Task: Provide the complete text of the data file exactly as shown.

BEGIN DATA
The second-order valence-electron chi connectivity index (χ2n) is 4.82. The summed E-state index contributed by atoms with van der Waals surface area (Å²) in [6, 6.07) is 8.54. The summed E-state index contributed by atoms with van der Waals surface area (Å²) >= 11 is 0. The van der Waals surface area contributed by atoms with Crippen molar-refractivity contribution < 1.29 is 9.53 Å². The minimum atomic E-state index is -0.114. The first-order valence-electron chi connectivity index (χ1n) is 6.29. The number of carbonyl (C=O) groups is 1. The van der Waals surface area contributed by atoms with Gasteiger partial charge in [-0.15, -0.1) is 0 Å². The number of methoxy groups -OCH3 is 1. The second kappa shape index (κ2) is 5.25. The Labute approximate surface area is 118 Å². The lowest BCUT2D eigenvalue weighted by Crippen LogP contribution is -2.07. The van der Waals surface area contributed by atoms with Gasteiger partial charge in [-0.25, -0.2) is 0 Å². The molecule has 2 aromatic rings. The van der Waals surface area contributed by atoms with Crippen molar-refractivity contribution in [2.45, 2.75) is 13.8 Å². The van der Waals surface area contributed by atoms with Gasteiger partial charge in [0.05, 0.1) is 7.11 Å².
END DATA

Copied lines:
The second-order valence-electron chi connectivity index (χ2n) is 4.82. The summed E-state index contributed by atoms with van der Waals surface area (Å²) in [6, 6.07) is 8.54. The summed E-state index contributed by atoms with van der Waals surface area (Å²) >= 11 is 0. The van der Waals surface area contributed by atoms with Crippen molar-refractivity contribution < 1.29 is 9.53 Å². The minimum atomic E-state index is -0.114. The first-order valence-electron chi connectivity index (χ1n) is 6.29. The number of carbonyl (C=O) groups is 1. The van der Waals surface area contributed by atoms with Gasteiger partial charge in [-0.15, -0.1) is 0 Å². The number of methoxy groups -OCH3 is 1. The second kappa shape index (κ2) is 5.25. The Labute approximate surface area is 118 Å². The lowest BCUT2D eigenvalue weighted by Crippen LogP contribution is -2.07. The van der Waals surface area contributed by atoms with Gasteiger partial charge in [-0.25, -0.2) is 0 Å². The molecule has 2 aromatic rings. The van der Waals surface area contributed by atoms with Crippen molar-refractivity contribution in [2.45, 2.75) is 13.8 Å². The van der Waals surface area contributed by atoms with Gasteiger partial charge in [0.05, 0.1) is 7.11 Å².